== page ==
You Can Now Buy Hearing Aids Over the Counter

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In August, a Food and Drug Administration (FDA) policy change opened the door for hearing aids to be sold over the counter (OTC), and as of October 17, 2022, consumers can now purchase hearing aids directly, without consulting a healthcare provider.

The Biden-Harris administration said the move will lower healthcare costs for consumers. Medicare provides no coverage for the devices, and because prescription hearing aids can cost thousands of dollars, it’s estimated that only 14% of older adults with hearing loss who could benefit from hearing aids actually use them. Overall, better access to over the counter hearing aids is anticipated to impact nearly 30 million people in the U.S.

We spoke with Baltimore-based audiologist Rachel Raphael and Erin Stauder, CEO of the Hearing and Speech Agency (HASA), who shared the pros and cons of over-the-counter hearing aids, and what they want women to know before purchasing the devices for themselves or for loved ones.

Set realistic expectations

Raphael likened over-the-counter hearing aids to being able to purchase reading glasses in a drugstore. “Reading glasses are great — they’re cheap, and I keep them all over the house,” she said. But, according to Raphael, they don’t provide a solution for more complicated vision issues. “If you need glasses that are personalized to your specific vision needs, you’ll need to see a doctor.”

Stauder said she’s heard the analogy to reading glasses frequently with this rule change. “That analogy is a good one, but it does have limitations. HASA supports affordable options, but we strongly believe an audiologist or medical professional needs to be part of the conversation. There’s the potential here to not get what you need and even, in some cases, to harm the auditory system. We’re supportive of more accessible products, but there are limitations to what you can achieve with just a product.”

Most people don’t realize there’s an adjustment period to using hearing aids, Stauder said. “People think you put in the hearing aids and it’s, ‘Oh, I hear better now.’ It’s not like that, and in some cases, there’s programming that needs to happen as well.”

You get what you pay for

While “over-the-counter” typically implies cost savings for consumers, Stauder warned that you can’t call these hearing aids cheap. “These devices are still going to be hundreds of dollars for consumers,” Stauder said. “And they’re not going to be on a shelf. They’re likely going to be behind the counter, and you’re going to have to talk to someone to access them. That someone might as well be a medical professional.”

Raphael cautioned against trying to save money by not seeing a medical professional first to rule out possible, treatable causes of hearing loss. “You could spend all this money on a hearing aid that isn’t going to help because you have ear wax or a middle ear infection,” Raphael said.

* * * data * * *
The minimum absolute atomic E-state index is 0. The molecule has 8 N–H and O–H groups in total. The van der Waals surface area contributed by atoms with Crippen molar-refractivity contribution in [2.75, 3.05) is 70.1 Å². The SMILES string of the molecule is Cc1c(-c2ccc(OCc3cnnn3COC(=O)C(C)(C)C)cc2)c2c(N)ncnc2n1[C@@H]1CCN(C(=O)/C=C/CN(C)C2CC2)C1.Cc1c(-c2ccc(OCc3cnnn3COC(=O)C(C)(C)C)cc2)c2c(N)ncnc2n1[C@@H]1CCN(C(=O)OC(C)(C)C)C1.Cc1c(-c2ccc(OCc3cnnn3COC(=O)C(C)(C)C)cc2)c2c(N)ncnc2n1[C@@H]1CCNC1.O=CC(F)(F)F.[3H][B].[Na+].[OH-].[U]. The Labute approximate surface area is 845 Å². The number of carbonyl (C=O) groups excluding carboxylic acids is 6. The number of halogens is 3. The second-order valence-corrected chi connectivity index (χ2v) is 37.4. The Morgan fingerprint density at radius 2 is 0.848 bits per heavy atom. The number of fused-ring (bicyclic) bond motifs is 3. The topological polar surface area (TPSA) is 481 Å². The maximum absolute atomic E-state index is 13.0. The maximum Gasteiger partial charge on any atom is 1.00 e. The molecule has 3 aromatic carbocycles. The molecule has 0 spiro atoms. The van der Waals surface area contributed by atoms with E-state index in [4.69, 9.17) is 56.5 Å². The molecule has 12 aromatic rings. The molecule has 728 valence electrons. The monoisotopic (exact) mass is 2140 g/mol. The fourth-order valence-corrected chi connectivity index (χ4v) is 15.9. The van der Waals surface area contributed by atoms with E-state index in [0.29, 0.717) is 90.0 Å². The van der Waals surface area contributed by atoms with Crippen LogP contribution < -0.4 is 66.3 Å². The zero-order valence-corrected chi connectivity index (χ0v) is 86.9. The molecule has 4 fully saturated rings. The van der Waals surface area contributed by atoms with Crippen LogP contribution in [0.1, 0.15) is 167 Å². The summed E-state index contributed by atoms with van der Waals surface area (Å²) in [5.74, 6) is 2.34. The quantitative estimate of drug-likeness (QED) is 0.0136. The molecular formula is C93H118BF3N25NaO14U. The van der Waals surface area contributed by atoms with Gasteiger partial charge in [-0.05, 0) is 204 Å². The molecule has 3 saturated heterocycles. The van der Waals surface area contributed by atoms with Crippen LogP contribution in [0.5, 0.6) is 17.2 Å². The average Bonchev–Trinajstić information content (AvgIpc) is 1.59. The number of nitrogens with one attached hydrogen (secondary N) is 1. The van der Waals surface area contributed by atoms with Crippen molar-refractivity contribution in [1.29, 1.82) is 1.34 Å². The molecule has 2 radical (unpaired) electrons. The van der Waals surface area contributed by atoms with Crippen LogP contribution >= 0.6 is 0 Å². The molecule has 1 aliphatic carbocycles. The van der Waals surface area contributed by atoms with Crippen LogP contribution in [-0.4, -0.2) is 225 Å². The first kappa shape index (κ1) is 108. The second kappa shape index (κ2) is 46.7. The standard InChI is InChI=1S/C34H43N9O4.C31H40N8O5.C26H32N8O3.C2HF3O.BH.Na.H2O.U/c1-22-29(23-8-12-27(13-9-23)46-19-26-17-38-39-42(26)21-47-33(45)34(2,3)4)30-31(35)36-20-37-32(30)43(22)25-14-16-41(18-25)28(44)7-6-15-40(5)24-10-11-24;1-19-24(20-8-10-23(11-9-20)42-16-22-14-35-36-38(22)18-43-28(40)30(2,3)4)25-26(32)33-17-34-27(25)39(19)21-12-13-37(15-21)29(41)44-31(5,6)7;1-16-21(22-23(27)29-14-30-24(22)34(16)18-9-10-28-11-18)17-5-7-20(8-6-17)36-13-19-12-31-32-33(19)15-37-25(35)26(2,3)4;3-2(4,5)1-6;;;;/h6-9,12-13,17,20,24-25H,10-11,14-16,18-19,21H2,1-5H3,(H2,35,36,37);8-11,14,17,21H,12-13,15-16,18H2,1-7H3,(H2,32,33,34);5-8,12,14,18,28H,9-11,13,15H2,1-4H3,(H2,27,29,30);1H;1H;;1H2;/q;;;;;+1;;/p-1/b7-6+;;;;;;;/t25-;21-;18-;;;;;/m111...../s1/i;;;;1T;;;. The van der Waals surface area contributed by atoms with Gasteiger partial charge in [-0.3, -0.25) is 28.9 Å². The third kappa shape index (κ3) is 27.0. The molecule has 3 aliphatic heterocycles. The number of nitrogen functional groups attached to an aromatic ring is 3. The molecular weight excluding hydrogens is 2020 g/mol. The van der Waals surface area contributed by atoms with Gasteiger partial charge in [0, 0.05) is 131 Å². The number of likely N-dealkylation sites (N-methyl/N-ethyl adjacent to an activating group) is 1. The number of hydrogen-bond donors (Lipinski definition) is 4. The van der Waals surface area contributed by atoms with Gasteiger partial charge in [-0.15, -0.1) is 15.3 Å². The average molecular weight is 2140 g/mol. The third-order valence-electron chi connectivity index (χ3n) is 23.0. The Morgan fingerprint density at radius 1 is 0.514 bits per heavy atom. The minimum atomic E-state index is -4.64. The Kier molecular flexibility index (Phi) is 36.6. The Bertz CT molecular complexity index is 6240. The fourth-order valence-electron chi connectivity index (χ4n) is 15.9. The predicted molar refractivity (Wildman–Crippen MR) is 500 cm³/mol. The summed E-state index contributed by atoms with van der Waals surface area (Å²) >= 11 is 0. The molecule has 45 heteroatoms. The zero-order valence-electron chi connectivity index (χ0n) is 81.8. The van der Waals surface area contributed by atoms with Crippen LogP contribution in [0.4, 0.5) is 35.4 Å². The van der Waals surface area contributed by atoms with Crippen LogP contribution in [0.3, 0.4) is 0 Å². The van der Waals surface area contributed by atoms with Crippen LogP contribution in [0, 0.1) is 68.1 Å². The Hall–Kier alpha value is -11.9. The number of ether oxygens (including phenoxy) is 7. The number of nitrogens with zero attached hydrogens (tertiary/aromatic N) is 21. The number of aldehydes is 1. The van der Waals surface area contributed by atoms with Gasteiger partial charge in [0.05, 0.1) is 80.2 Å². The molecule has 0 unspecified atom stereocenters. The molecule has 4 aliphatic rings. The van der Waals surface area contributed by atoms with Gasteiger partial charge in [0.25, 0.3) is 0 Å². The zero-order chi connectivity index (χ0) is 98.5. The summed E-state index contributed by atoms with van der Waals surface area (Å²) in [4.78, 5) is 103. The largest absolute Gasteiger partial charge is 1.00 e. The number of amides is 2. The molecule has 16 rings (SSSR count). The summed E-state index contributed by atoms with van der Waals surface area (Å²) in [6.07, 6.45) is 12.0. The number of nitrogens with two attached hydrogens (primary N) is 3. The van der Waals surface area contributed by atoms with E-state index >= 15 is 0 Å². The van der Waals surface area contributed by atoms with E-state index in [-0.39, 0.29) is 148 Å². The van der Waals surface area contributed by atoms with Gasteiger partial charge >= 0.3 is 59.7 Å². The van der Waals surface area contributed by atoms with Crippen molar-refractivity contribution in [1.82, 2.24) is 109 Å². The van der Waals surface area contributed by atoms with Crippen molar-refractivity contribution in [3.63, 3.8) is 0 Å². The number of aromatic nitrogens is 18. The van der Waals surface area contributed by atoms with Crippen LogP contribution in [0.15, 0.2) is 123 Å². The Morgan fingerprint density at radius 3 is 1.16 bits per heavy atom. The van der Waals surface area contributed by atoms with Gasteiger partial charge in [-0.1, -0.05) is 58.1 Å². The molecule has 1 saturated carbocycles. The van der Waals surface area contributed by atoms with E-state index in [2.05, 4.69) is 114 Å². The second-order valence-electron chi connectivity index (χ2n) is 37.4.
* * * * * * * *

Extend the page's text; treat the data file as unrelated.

For some people with uncomplicated, mild-to-moderate hearing loss, Raphael said, an over-the-counter hearing aid will be just fine. But hearing loss can be complicated, and it’s difficult for a layperson to know whether their hearing loss is simple or complex, or even if it’s mild, moderate or severe.

Hearing aids generally have three or four different tiers, depending on the manufacturer — entry-level, basic, mid-level and premium — and the higher tiers are more expensive, Raphael said. “The tiers make a difference. You might start with an ‘entry-level’ hearing aid that just amplifies noise. Mid-level and premium options are far more complex and process speech, locate the direction of speech and recognize background noise.”

Some insurance plans cover more complex prescription hearing aids. “If you have insurance that covers hearing aids, in general, they’ll offer a price cap for coverage that pays for a basic pair every three to five years, with the option to pay out-of-pocket to upgrade,” Raphael said.

Hearing aids are not “pop in and go”

While hearing aids are no longer the huge, visible, squealing devices from the last century, they’re high-tech, and that can be both a pro and a con for the consumer.

Raphael said a great deal of her work as an audiologist involves fixing problems with hearing aids. “There are so many ways for technology to break down and so many reasons it does,” Raphael said. “I’m fixing problems the average person would have no idea how to fix. Ever since hearing aids became Bluetooth-compatible, I can’t tell you how much time I spend troubleshooting.”

When considering an OTC hearing aid purchase, Raphael said, read the warranty, and find out which parts are included and how to get service if something goes wrong. “Something may look inexpensive on the shelf but nickel-and-dime you in the end,” Raphael said.

Don’t get discouraged, get tested

While some audiologists are concerned that sales of over-the-counter hearing aids will negatively affect their business, Raphael believes the opposite will happen. “I think audiologists are going to see a lot of people who aren’t happy with their results from over-the-counter hearing aids,” she said. “I hope that rather than giving up on getting help, they’ll consult with a medical professional and get a detailed analysis of what’s going on. In general, people wait five to seven years to seek help for hearing loss. Hearing is so important to overall health. Dementia, depression and anxiety have been linked to hearing loss. Over-the-counter hearing aids might not provide the best fit for everyone, but they could provide a gateway to getting better care for their hearing.”

American Academy of Audiology
American Speech-Language-Hearing Association